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How to File a Complaint Against Contractor in Singapore

Your home renovation was going according to plan – until the contractor stopped work without warning or explanation. Find out how to deal with it.

Andrea wanted to replace her kitchen cabinets after they suffered extensive damage from a leak. A former colleague recommended a contractor and when she hired him, he said the job would take a couple of weeks since he was short on manpower. “That seemed reasonable to me,”says the 39-year-old business owner, who lives with her mum in a two-bedroom condominium unit. “I also wanted to re-tile part of the floor and install new kitchen faucets, and I knew it would be too much work for just one or two guys.” The contractor took apart her damaged cabinets and brought in new plumbing fixtures. But barely a week later, he stopped work altogether. “Whenever I called him, it took him ages to answer his phone or get back to me,” says Andrea. “His excuse was always the same – he was waiting for new materials or he was busy with another job and would see if he could send one of his guys over. I never saw any new materials and none of his workers came.” After two weeks of waiting, she hired another contractor, who promptly got the job done. She then asked the first contractor to refund her deposit, but he didn’t do so until she threatened to report him to the consumer watchdog, the Consumers Association of Singapore (Case). “He clearly went against our written agreement, causing me a lot of stress, leaving my kitchen a total mess and leaving me out of pocket because I had to pay the second contractor to finish the job,” she shares. Common Complaints According to Case, the number of cases involving contractors and the renovation industry has been steadily decreasing over the last couple of years. In 2012, there were 268 complaints, while last year, that number dipped slightly to 239. From January to June this year, 119 complaints were made. (These numbers include both filed and assisted cases).

Case executive director Seah Seng Choon says the top three types of complaints the organisation receives every year are of unsatisfactory service, failure to honour an agreement and delays in delivery. He explains: “Consumers usually complain about renovation works not being carried out correctly and of defects after renovation, such as cracks in the wall or damaged flooring. They also complain that renovations were not completed on time and did not meet the conditions stated in the contract.” Edward Tan, executive director of industry watchdog Renovation And Decoration Advisory Centre (Radac), says that most of the cases his organisation sees involves poor communication between the homeowner and the contractor, homeowners overcommitting their budget (which leaves them unable to pay in full), and delays in response and follow-up. Many homeowners also make the mistake of choosing renovation companies based solely on fees and end up getting a less than satisfactory result, or engage contractors who make unrealistic promises. These companies, Edward adds, are usually not accredited to Radac (see its list at www.radac.org.sg/directory).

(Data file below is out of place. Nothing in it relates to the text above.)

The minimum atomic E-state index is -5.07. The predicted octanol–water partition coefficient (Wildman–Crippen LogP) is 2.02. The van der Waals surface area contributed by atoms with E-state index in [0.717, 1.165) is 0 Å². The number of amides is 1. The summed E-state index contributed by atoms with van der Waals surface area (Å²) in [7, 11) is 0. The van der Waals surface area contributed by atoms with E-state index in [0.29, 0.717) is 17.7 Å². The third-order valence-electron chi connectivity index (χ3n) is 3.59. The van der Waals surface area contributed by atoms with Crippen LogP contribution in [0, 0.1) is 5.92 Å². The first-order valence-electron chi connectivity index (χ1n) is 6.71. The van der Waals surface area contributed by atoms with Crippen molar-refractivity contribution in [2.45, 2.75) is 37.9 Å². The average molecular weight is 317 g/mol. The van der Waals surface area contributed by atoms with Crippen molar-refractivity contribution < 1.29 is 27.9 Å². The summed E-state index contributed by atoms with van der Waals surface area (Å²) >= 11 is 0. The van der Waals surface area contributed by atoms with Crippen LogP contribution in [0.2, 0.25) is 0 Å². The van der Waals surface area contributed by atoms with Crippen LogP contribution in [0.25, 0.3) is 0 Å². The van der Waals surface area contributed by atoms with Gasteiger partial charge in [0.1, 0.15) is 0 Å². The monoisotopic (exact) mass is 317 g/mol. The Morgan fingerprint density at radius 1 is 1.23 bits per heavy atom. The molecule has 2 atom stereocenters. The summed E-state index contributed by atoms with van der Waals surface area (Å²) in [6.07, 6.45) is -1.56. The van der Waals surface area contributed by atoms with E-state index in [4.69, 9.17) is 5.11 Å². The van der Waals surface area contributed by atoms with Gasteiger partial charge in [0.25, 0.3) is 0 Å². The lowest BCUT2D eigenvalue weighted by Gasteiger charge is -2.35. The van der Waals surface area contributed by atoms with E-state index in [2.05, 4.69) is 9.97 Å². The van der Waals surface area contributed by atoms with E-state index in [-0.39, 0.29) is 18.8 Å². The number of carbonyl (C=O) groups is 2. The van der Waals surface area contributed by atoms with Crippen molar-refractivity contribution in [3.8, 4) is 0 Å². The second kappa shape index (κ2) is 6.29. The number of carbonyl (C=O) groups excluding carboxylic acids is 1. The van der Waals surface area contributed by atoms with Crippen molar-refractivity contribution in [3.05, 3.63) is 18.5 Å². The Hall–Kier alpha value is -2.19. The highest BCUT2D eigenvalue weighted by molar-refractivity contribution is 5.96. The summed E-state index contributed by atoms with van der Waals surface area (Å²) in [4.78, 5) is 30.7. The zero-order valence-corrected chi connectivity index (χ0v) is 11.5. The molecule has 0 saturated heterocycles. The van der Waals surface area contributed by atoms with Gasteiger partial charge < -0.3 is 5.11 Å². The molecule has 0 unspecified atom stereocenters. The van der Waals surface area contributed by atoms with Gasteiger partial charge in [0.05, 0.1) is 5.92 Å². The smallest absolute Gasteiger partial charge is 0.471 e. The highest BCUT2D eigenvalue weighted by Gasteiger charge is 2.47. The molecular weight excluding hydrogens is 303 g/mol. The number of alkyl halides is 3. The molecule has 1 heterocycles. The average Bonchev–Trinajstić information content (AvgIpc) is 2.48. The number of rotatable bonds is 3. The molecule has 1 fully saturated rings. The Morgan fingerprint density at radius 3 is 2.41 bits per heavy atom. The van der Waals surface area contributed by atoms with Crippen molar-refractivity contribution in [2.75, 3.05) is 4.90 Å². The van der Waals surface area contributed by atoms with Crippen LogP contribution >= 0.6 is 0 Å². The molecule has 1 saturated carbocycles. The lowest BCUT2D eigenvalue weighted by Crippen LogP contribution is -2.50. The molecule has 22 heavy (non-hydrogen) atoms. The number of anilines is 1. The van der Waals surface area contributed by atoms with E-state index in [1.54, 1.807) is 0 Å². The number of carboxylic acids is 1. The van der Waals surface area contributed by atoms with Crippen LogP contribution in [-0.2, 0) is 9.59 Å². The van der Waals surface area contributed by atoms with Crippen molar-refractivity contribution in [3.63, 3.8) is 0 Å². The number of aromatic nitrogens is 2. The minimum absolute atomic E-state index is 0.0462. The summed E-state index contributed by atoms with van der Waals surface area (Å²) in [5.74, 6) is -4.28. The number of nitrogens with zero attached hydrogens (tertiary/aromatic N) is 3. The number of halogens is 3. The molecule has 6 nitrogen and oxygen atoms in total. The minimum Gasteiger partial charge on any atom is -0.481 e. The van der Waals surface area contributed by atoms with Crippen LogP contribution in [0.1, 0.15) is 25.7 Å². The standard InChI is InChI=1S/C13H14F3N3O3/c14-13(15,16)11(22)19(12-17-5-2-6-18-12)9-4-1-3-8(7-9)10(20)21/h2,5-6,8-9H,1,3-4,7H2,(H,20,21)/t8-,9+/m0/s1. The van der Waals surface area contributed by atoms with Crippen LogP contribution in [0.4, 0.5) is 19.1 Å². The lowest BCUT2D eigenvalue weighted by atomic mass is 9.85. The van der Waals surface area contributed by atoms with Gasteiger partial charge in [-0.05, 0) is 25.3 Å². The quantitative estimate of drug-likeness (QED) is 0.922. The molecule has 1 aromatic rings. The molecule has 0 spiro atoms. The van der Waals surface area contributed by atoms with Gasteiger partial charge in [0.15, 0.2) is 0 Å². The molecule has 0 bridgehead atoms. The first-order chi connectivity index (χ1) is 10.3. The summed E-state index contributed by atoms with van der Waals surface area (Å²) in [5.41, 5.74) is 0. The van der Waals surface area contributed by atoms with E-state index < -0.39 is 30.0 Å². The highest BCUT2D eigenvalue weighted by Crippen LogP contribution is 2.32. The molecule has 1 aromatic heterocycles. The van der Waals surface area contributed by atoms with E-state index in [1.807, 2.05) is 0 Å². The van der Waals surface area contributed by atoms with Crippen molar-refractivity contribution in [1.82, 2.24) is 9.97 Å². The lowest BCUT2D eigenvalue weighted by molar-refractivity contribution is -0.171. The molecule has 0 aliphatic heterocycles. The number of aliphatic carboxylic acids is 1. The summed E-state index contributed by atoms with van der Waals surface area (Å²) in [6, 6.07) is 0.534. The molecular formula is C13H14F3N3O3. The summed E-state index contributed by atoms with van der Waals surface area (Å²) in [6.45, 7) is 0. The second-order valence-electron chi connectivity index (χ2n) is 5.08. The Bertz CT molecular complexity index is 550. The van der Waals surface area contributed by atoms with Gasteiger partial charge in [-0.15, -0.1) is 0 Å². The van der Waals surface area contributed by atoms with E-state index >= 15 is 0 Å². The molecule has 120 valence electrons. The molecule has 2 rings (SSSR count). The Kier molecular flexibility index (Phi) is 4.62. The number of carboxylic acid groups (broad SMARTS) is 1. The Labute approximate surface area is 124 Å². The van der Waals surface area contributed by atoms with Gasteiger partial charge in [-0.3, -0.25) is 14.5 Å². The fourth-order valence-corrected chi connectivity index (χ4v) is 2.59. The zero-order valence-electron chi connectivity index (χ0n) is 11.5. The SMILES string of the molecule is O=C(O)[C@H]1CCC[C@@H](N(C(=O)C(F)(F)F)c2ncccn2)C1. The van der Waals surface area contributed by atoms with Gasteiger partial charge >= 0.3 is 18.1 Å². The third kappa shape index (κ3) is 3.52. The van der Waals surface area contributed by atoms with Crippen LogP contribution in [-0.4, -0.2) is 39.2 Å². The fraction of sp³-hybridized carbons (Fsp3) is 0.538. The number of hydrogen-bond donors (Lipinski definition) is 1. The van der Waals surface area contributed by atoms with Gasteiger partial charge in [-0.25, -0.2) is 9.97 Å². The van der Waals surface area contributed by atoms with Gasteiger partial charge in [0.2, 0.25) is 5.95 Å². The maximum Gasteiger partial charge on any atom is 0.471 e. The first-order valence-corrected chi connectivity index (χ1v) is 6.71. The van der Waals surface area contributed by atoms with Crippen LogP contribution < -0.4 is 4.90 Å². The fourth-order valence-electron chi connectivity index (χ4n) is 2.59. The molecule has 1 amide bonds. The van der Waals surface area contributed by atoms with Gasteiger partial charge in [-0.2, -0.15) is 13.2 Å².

Your Contractor Slipped Up – What Now?

If you feel that your contractor has performed a shoddy job or has short-changed you in some way – for example, he abandoned the project or failed to meet the deadlines specified in the contract – you can try to negotiate a settlement with him, such as requesting a discount or that he redo the work, says Seng Choon. If he is unwilling to negotiate, you have the right of recourse under the Consumer Protection (Fair Trading) Act or the General Contract Law. If you want to pursue your case, you have to prove that the contractor didn’t fulfil his end of the bargain. “You should document any outstanding defects and uncompleted work,” says Seng Choon. “You should also show that he did not attempt to remedy the defects after you gave him reasonable time to do so.” If you can prove your case, you can claim for damages for breach of contract, or engage another contractor to finish the work and file a claim against the first contractor if payment has already been made. You can also approach Case for assistance, or lodge a claim with the Small Claims Tribunals if you are unable to resolve the issue on your own. Radac also offers a Renovation Conciliation and Arbitration Procedure Programme for disputes that involve renovation companies accredited to Radac. This programme provides a quicker way to solve issues without resorting to the courts, as disputes are likely to be resolved within a month. Depending on the nature of your concern, you may also wish to approach other agencies like the HDB, the Building and Construction Authority or even the police, says Edward.

Andrea wishes that she had fully researched her options before hiring the first contractor. “I trusted him and, as a result, I was left in the lurch. It’s important to get every single detail ironed out before you sign your contract, including what to do if the contractor abandons the project. It didn’t even occur to me that he could walk out in the middle of a job, and I got burnt.”


By Sasha Gonzales, Simply Her, October 2014

Photo: 123rf.com

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